console.debug(‘TRINITY_WP’, ‘Skip player from rendering’, ‘is single: , is main loop: 1, is main query: 1’);console.debug(‘TRINITY_WP’, ‘trinity_content_filter’);

(Continued from July 2, 2020)
4. Major E-commerce and logistics companies played critical roles. E-commerce platforms like Alibaba and JD utilized their mature digital technology and supply chain network to improve the allocation efficiency between supply and demand. They helped create smooth logistics, capital and data flows and facilitated direct connections between consumers and producers of agricultural products and daily necessities. Backbone logistics companies such as SF continuously provided delivery services, serving as a main force to reach the communities in quarantine. Meanwhile, these companies actively fulfilled their social responsibilities, including procuring and delivering urgently needed medical supplies for free to Wuhan hospitals and providing food and necessities to medical staff.
Author: Jiang Xiheng, Center for International Knowledge on Development

Q47: How did China meet the needs of medical staff when face masks were in short supply?
A: At the very early stage of the COVID-19 outbreak, China faced severe shortage of personal protective equipment (PPE) such as masks (especially the N95 respirators). The Chinese government took the following measures to ensure that the needs of medical staff were prioritized and met.

First, the general public were called upon not to wear N95 respirators for the sake of protecting front-line medical workers. There are two kinds of masks for epidemic prevention and control: surgical masks and N95 respirators. Research shows that surgical masks and N95 respirators can filter 70% and 95% of bacteria and viruses respectively. Authoritative experts including Zhong Nanshan and Zhang Wenhong pointed out that surgical masks could prevent most droplets with virus from entering respiratory tract and hoped that the general public would not occupy valuable medical resources to ensure that N95 respirators were used to protect front-line medical workers.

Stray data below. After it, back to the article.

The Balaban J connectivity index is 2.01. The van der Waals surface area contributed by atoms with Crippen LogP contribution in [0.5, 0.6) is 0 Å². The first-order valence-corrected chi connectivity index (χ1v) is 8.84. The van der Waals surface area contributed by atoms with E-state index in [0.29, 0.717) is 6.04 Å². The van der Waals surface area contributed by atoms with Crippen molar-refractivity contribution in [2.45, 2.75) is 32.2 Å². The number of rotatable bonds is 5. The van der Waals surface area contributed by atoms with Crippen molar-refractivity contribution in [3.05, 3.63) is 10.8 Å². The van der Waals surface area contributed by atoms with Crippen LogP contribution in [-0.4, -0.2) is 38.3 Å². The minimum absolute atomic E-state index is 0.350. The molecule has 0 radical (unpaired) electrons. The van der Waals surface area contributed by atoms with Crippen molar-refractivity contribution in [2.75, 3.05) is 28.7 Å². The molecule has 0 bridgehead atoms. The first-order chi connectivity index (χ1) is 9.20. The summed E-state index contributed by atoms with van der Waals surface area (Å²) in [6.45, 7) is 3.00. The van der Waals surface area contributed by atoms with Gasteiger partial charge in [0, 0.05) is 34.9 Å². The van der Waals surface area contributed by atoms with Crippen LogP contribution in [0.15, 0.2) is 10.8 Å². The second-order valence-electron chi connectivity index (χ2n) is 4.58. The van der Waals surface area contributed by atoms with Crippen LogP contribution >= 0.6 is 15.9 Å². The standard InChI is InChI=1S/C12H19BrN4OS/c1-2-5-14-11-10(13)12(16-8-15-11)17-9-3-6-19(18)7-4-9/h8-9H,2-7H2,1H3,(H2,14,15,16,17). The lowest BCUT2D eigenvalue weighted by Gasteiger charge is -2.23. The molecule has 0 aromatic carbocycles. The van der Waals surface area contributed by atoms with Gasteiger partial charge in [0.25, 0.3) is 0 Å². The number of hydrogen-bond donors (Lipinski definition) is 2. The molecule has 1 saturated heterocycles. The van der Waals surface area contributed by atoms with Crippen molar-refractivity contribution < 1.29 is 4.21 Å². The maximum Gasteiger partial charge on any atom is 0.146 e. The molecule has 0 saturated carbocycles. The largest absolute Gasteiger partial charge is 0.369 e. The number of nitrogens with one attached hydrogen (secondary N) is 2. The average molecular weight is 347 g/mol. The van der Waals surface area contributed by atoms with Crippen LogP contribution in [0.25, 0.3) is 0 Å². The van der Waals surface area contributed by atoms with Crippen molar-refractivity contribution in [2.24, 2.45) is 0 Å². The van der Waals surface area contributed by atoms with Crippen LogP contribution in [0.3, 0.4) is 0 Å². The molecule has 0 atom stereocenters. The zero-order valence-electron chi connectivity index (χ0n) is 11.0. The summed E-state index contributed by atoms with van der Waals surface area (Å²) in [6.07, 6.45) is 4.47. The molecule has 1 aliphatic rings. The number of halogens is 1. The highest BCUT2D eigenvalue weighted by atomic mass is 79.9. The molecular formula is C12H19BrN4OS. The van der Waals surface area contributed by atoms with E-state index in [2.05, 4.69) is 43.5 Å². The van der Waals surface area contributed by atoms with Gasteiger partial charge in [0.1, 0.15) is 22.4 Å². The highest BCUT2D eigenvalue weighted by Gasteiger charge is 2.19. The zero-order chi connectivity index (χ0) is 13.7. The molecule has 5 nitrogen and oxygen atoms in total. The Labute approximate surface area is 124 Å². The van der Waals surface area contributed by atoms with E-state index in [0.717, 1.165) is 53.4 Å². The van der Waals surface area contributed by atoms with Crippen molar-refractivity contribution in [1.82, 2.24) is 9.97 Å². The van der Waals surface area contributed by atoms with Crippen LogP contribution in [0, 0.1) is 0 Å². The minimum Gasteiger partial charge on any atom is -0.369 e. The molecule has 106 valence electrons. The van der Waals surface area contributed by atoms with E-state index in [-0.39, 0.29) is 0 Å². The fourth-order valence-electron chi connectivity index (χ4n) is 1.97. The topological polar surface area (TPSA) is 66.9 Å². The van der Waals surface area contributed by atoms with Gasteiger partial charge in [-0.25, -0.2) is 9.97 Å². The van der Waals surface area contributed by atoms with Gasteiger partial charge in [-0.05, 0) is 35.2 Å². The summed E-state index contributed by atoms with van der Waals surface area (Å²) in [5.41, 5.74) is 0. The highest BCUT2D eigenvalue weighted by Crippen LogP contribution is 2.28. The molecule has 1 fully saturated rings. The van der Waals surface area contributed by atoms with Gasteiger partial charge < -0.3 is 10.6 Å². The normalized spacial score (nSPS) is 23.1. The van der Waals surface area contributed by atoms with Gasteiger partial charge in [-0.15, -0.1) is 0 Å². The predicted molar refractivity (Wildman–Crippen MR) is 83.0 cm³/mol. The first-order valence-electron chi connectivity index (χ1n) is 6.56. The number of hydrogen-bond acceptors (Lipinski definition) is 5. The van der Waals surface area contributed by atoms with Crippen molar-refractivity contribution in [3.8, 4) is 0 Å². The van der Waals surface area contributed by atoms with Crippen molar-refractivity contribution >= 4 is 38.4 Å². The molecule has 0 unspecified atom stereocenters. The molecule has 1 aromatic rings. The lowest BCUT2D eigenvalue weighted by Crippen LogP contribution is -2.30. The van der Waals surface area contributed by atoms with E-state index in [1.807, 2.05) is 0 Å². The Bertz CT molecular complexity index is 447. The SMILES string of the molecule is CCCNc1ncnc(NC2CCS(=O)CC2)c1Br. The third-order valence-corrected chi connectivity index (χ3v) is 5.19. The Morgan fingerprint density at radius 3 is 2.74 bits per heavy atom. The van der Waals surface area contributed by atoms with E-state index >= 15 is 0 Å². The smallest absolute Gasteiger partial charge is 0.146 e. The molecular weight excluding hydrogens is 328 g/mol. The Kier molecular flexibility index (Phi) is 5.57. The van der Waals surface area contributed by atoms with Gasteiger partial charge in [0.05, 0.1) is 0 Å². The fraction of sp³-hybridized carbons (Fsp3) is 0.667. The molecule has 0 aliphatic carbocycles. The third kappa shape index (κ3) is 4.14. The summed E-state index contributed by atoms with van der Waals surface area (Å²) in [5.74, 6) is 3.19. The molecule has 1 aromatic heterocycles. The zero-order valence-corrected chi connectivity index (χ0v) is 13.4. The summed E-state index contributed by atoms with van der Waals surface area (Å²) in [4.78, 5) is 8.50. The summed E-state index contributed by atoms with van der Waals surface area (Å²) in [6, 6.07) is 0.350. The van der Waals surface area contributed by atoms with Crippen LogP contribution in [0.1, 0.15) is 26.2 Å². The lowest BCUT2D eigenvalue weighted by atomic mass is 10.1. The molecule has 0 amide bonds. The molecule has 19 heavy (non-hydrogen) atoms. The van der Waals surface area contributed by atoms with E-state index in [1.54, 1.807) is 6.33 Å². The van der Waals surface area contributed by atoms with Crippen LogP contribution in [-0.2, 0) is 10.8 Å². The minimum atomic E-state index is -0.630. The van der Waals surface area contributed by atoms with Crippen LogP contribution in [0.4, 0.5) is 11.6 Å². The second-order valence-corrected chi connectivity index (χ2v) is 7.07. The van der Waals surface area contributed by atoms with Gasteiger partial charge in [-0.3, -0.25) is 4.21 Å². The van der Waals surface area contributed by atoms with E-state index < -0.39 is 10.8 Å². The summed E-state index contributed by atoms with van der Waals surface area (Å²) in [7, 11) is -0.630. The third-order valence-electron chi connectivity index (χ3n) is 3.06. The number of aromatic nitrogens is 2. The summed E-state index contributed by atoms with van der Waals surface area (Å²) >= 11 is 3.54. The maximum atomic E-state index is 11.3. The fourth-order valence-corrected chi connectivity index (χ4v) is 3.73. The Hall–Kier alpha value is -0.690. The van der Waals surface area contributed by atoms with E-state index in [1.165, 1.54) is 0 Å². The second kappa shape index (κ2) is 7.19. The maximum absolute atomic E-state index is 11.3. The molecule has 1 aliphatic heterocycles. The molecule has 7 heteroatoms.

Second, the general public were encouraged to wear masks reasonably through extended use and limited reuse to save mask resources. According to the Guidelines for the Selection and Use of Masks of Different Groups in Preventing Novel Coronavirus Infection released by the State Council, extended use and/or limited reuse of masks could be appropriately allowed when acceptable, but attention should be paid to the preservation, cleaning and disinfection of masks. Meanwhile, the public is advised to wear disposable surgical masks when in crowded places such as shopping malls and elevators to reduce the risk of exposure to diseases. For those who stay at home or do outdoor or indoor exercises at well-ventilated and uncrowded places, there is no need to wear masks.

Third, the government coordinated and allocated masks and other medical supplies in a unified way. Masks and other medical supplies are strategic resources for epidemic prevention and control, guaranteeing the safety of front-line medical workers. To improve the efficiency of limited resources and ensure medical supplies in major regions and hospitals, local governments established leading groups responsible for guaranteeing supplies of materials. The needs of front-line medical workers were prioritized in the process of allocation of masks and other prevention materials.
Author: Hu Dengsheng, Center for International Knowledge on Development

Q48: Why diverting international flights bound for Beijing to designated first points of entry?
A: As the capital of China, Beijing has become a key battlefield for the prevention of imported cases after the COVID-19 outbreak was largely controlled in Hubei. As of March 19, Beijing Capital International Airport, the most important international aviation hub in China, still has 205 international flights per week, connecting 33 countries including the United States, South Korea, France, Germany, and Spain. Therefore, Beijing Capital International Airport faces high risks of imported cases.

(To be continued on July 6, 2020)



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